Gregory Enns, M.D., Ph.D.
Associate Professor of Pediatrics (Genetics)
The Lucile Packard Children's Hospital
Dr. Gregory Enns is an expert in mitochondrial disorders; providing clinical perspectives
and potential therapeutic approaches. His research interests include novel means of
diagnosing and treating mitochondrial disorders, with an emphasis on antioxidant
therapy, lysosomal disorders, and newborn screening by tandem mass spectrometry.
Current pursuits include the analysis of glutathione and antioxidant status in patients who
have mitochondrial disorders and the development of new techniques for diagnosing
Hudson Freeze, Ph.D.
Professor and Director, Human Genetics Program
Sanford-Burnham Medical Research Institute
Dr. Hudson Freeze is the symposium chair and an established glycobiologist working on
cellular aspects of NGLY1 deficiency. Dr. Freeze’s research focuses on the pathology
resulting from faulty glycosylation, the process of adding carbohydrate (sugar) chains to
proteins and lipids. Carbohydrates are required for proper secretion and targeting of
thousands of proteins – an often overlooked fact of biology. He is driven by the search
for novel therapeutics to treat patients with mutations leading to glycosylation defects
called Congenital Disorders of Glycosylation (CDG).
Michael Jackson, Ph.D.
Vice President, Drug Discovery and Development
Conrad Prebys Center for Chemical Genomics
Sanford-Burnham Medical Research Institute
Dr. Michael Jackson is responsible for the operations of the Prebys Center, a
multidisciplinary Drug Discovery enterprise focused on identifying and developing
transformational new drugs to address unmet medical needs. The overall mission of the
Center is to generate a pipeline of first-in-class drugs based on breakthrough research
conducted by investigators at the Sanford-Burnham Medical Research Institute and their
collaborators. Prior to joining Sanford-Burnham in 2009, Dr. Jackson spent 15 years at
Johnson & Johnson developing a track record of managing large research and
development organizations. Under his leadership many novel drugs were advanced to the
clinic, and several drug delivery products successfully gained regulatory approval. He
received his Ph.D. from the Department of Biochemistry at the University of Dundee in
Scotland and completed his post-doctoral training at The Scripps Research Institute.
Hamed Jafar-Nejad, M.D.
Assistant Professor of Molecular and Human Genetics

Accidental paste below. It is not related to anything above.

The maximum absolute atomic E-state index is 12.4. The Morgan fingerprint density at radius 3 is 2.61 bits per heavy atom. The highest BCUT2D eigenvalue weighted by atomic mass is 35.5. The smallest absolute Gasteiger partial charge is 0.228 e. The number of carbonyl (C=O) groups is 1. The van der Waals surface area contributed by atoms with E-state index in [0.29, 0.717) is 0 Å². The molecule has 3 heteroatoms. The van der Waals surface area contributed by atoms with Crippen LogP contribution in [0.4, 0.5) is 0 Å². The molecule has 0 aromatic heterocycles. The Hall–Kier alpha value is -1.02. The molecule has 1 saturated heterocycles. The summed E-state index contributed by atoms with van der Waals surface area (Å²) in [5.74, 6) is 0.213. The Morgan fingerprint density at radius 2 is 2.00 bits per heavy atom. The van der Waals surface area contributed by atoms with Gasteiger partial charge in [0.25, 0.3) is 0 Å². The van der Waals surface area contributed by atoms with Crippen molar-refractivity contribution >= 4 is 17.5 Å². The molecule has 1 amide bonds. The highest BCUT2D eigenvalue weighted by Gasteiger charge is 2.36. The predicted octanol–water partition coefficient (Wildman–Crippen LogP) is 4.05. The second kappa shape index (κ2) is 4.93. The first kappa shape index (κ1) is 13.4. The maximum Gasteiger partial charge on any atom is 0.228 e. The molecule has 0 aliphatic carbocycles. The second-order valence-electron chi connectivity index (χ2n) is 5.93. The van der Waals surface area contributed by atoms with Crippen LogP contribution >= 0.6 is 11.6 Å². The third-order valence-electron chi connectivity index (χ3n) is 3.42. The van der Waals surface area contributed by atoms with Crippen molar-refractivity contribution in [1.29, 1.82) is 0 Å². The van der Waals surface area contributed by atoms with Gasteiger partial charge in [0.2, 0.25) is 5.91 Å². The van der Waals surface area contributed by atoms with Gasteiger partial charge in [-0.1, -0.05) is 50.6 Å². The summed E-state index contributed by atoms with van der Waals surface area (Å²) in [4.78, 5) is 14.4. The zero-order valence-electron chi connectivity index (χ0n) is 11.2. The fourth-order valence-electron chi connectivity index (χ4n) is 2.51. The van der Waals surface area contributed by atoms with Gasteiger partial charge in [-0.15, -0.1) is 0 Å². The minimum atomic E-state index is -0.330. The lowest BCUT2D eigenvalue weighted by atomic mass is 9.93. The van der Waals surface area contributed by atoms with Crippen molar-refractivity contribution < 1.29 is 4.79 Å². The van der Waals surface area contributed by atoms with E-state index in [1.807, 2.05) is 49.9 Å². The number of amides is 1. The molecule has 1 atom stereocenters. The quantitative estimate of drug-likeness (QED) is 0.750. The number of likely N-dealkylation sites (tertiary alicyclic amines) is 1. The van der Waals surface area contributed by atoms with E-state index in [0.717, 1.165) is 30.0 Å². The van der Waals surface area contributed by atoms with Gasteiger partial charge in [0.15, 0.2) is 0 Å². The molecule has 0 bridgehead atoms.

Baylor College of Medicine
Dr. Hamed Jafar-Nejad is an established Drosophila glycobiologist currently working on
a fly model of dNGLY1. Dr. Jafar-Nejad received his M.D. in 1994 from Tehran
University. He spent one year (2000) in the Neuroscience Research Institute at the
University of Ottawa, where he studied the transcriptional regulation of a serotonin
receptor implicated in mood disorders. He then started his postdoctoral training in the
area of Notch signaling and Drosophila neurogenesis with Dr. Hugo Bellen at Baylor
College of Medicine. In December 2006, he started his independent group at the
University of Texas Health Science Center at Houston, focusing on a glycosyltransferase
called Rumi which he had identified in Drosophila as a key regulator of the Notch
signaling pathway. His group has shown that the function of Rumi is conserved from fruit
flies to mice to human, and is currently studying the role of Rumi and its downstream
enzymes as modifiers of the Notch signaling pathway. In 2012, he was recruited back to
the Department of Molecular and Human Genetics at Baylor, where his group continues
their studies on the role of glycosylation in animal development and human disease.
Randal Kaufman M.D., Ph.D.
Sanford-Burnham Medical Research Institute
Internationally known researcher in UPR who will offer Perspectives on NGLY1
Deficiency and ERAD
Dr. Randal Kaufman received his Ph.D. degree in pharmacology from Stanford
University, where he studied gene amplification as a mechanism by which cells become
resistant to anticancer agents. As a Helen Hay Whitney fellow with Nobel Laureate Dr.
Phillip Sharp at the Center for Cancer Research at MIT, he developed gene transfer
technologies based on gene amplification and expression in mammalian cells. After
postdoctoral studies, he became a founding scientist at Genetics Institute Inc.,
engineering mammalian cells for high-level expression of therapeutic proteins, such as
clotting factors now used to treat individuals with hemophilia. In 1993, he moved to the
University of Michigan as a HHMI Investigator and Professor of Biological Chemistry
and Internal Medicine. July 2011, Dr. Kaufman moved to the Sanford-Burnham Medical
Research Institute in La Jolla, CA, as Professor and Director of the Degenerative Disease
Research Program. He has a broad background in protein folding and the UPR, with
emphasis on diseases such as diabetes, hemophilia, and cancer. His research focuses on
three signaling pathways that emanate from the ER that orchestrate survival and death
responses. More recently, his studies have discovered that ER protein misfolding leads to
oxidative stress, calcium mobilization, and inflammatory responses.
Deborah A. Nickerson, Ph.D.
Professor of Genome Sciences,